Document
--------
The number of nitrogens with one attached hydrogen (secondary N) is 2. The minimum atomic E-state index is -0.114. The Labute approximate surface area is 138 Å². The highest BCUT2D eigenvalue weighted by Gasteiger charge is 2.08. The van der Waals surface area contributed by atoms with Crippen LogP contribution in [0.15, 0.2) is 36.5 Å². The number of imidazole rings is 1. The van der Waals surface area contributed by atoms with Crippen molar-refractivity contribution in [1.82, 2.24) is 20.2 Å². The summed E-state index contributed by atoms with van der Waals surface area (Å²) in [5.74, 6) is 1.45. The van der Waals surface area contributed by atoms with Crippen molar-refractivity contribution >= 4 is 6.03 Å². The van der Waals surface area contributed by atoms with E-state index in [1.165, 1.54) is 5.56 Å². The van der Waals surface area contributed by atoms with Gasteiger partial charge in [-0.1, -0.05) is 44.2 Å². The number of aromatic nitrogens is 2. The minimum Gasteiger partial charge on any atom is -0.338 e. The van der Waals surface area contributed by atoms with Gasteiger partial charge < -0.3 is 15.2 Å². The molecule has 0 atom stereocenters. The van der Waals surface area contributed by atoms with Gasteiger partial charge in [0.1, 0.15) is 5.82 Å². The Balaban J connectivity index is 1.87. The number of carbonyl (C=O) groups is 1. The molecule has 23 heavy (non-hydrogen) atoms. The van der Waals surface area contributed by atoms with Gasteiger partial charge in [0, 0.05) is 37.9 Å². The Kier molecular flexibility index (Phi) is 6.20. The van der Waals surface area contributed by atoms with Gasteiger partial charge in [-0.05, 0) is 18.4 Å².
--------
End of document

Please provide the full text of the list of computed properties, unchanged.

The number of nitrogens with one attached hydrogen (secondary N) is 2. The minimum atomic E-state index is -0.114. The Labute approximate surface area is 138 Å². The highest BCUT2D eigenvalue weighted by Gasteiger charge is 2.08. The van der Waals surface area contributed by atoms with Crippen LogP contribution in [0.15, 0.2) is 36.5 Å². The number of imidazole rings is 1. The van der Waals surface area contributed by atoms with Crippen molar-refractivity contribution in [1.82, 2.24) is 20.2 Å². The summed E-state index contributed by atoms with van der Waals surface area (Å²) in [5.74, 6) is 1.45. The van der Waals surface area contributed by atoms with Crippen molar-refractivity contribution >= 4 is 6.03 Å². The van der Waals surface area contributed by atoms with E-state index in [1.165, 1.54) is 5.56 Å². The van der Waals surface area contributed by atoms with Gasteiger partial charge in [-0.1, -0.05) is 44.2 Å². The number of aromatic nitrogens is 2. The minimum Gasteiger partial charge on any atom is -0.338 e. The van der Waals surface area contributed by atoms with Gasteiger partial charge < -0.3 is 15.2 Å². The molecule has 0 atom stereocenters. The van der Waals surface area contributed by atoms with Gasteiger partial charge in [0.1, 0.15) is 5.82 Å². The Balaban J connectivity index is 1.87. The number of carbonyl (C=O) groups is 1. The molecule has 23 heavy (non-hydrogen) atoms. The van der Waals surface area contributed by atoms with Gasteiger partial charge in [0, 0.05) is 37.9 Å². The Kier molecular flexibility index (Phi) is 6.20. The van der Waals surface area contributed by atoms with Gasteiger partial charge in [-0.05, 0) is 18.4 Å².